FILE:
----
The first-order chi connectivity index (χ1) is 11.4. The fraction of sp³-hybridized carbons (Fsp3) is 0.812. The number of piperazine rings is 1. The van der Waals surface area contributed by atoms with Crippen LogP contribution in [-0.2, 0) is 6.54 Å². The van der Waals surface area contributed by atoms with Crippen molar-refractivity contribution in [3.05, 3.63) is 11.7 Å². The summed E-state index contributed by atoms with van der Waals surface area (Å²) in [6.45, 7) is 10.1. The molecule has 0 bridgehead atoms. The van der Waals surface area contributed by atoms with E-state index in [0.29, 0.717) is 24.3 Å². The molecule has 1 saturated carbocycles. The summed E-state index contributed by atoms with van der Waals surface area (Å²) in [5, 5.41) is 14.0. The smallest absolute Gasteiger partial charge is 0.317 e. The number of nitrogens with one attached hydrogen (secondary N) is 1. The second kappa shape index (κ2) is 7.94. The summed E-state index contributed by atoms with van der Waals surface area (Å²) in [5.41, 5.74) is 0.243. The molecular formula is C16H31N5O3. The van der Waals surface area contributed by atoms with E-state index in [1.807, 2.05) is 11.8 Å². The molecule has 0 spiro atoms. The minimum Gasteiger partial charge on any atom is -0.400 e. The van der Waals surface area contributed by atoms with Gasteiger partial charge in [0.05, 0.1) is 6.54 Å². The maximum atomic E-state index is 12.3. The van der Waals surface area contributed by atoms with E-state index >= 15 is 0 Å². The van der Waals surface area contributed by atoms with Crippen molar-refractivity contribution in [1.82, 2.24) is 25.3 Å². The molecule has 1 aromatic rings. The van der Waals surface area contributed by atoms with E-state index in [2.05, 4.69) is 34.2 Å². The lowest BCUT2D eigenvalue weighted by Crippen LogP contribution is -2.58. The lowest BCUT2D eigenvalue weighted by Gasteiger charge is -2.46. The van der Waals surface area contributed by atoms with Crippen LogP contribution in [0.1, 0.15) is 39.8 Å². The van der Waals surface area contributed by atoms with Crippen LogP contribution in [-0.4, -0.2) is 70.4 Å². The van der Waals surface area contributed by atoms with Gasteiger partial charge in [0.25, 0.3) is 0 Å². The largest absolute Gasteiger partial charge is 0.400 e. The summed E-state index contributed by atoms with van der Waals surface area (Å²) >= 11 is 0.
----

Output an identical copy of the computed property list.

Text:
The first-order chi connectivity index (χ1) is 11.4. The fraction of sp³-hybridized carbons (Fsp3) is 0.812. The number of piperazine rings is 1. The van der Waals surface area contributed by atoms with Crippen LogP contribution in [-0.2, 0) is 6.54 Å². The van der Waals surface area contributed by atoms with Crippen molar-refractivity contribution in [3.05, 3.63) is 11.7 Å². The summed E-state index contributed by atoms with van der Waals surface area (Å²) in [6.45, 7) is 10.1. The molecule has 0 bridgehead atoms. The van der Waals surface area contributed by atoms with E-state index in [0.29, 0.717) is 24.3 Å². The molecule has 1 saturated carbocycles. The summed E-state index contributed by atoms with van der Waals surface area (Å²) in [5, 5.41) is 14.0. The smallest absolute Gasteiger partial charge is 0.317 e. The number of nitrogens with one attached hydrogen (secondary N) is 1. The second kappa shape index (κ2) is 7.94. The summed E-state index contributed by atoms with van der Waals surface area (Å²) in [5.41, 5.74) is 0.243. The molecular formula is C16H31N5O3. The van der Waals surface area contributed by atoms with E-state index in [1.807, 2.05) is 11.8 Å². The molecule has 0 spiro atoms. The minimum Gasteiger partial charge on any atom is -0.400 e. The van der Waals surface area contributed by atoms with Gasteiger partial charge in [0.05, 0.1) is 6.54 Å². The maximum atomic E-state index is 12.3. The van der Waals surface area contributed by atoms with E-state index >= 15 is 0 Å². The van der Waals surface area contributed by atoms with Crippen molar-refractivity contribution in [1.82, 2.24) is 25.3 Å². The molecule has 1 aromatic rings. The van der Waals surface area contributed by atoms with E-state index in [2.05, 4.69) is 34.2 Å². The lowest BCUT2D eigenvalue weighted by Crippen LogP contribution is -2.58. The lowest BCUT2D eigenvalue weighted by Gasteiger charge is -2.46. The van der Waals surface area contributed by atoms with Crippen LogP contribution in [0.1, 0.15) is 39.8 Å². The van der Waals surface area contributed by atoms with Crippen LogP contribution in [-0.4, -0.2) is 70.4 Å². The van der Waals surface area contributed by atoms with Gasteiger partial charge in [0.25, 0.3) is 0 Å². The largest absolute Gasteiger partial charge is 0.400 e. The summed E-state index contributed by atoms with van der Waals surface area (Å²) >= 11 is 0.